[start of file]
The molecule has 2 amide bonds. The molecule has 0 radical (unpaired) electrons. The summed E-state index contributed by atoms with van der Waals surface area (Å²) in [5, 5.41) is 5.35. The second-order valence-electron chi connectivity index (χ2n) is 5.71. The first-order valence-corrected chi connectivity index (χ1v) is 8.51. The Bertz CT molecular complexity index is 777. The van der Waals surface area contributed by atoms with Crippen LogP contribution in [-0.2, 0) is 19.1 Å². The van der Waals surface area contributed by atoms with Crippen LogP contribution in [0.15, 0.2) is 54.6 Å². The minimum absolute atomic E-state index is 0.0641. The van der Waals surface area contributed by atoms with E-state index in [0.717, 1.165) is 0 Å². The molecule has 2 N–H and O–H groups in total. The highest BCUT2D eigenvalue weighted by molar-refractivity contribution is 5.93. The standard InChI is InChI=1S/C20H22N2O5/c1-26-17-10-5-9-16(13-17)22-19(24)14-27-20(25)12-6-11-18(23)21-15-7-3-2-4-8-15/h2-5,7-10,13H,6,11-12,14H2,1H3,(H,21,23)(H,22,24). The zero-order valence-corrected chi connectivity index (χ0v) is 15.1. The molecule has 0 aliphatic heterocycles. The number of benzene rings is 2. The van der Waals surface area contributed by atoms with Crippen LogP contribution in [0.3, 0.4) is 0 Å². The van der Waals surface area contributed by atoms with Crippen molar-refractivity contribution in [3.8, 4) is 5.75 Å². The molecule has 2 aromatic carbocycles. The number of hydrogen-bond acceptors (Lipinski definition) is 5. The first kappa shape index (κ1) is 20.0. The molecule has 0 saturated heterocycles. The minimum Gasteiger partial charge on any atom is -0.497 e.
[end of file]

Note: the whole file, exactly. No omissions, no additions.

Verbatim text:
The molecule has 2 amide bonds. The molecule has 0 radical (unpaired) electrons. The summed E-state index contributed by atoms with van der Waals surface area (Å²) in [5, 5.41) is 5.35. The second-order valence-electron chi connectivity index (χ2n) is 5.71. The first-order valence-corrected chi connectivity index (χ1v) is 8.51. The Bertz CT molecular complexity index is 777. The van der Waals surface area contributed by atoms with Crippen LogP contribution in [-0.2, 0) is 19.1 Å². The van der Waals surface area contributed by atoms with Crippen LogP contribution in [0.15, 0.2) is 54.6 Å². The minimum absolute atomic E-state index is 0.0641. The van der Waals surface area contributed by atoms with E-state index in [0.717, 1.165) is 0 Å². The molecule has 2 N–H and O–H groups in total. The highest BCUT2D eigenvalue weighted by molar-refractivity contribution is 5.93. The standard InChI is InChI=1S/C20H22N2O5/c1-26-17-10-5-9-16(13-17)22-19(24)14-27-20(25)12-6-11-18(23)21-15-7-3-2-4-8-15/h2-5,7-10,13H,6,11-12,14H2,1H3,(H,21,23)(H,22,24). The zero-order valence-corrected chi connectivity index (χ0v) is 15.1. The molecule has 0 aliphatic heterocycles. The number of benzene rings is 2. The van der Waals surface area contributed by atoms with Crippen LogP contribution in [0.3, 0.4) is 0 Å². The van der Waals surface area contributed by atoms with Crippen molar-refractivity contribution in [3.8, 4) is 5.75 Å². The molecule has 2 aromatic carbocycles. The number of hydrogen-bond acceptors (Lipinski definition) is 5. The first kappa shape index (κ1) is 20.0. The molecule has 0 saturated heterocycles. The minimum Gasteiger partial charge on any atom is -0.497 e.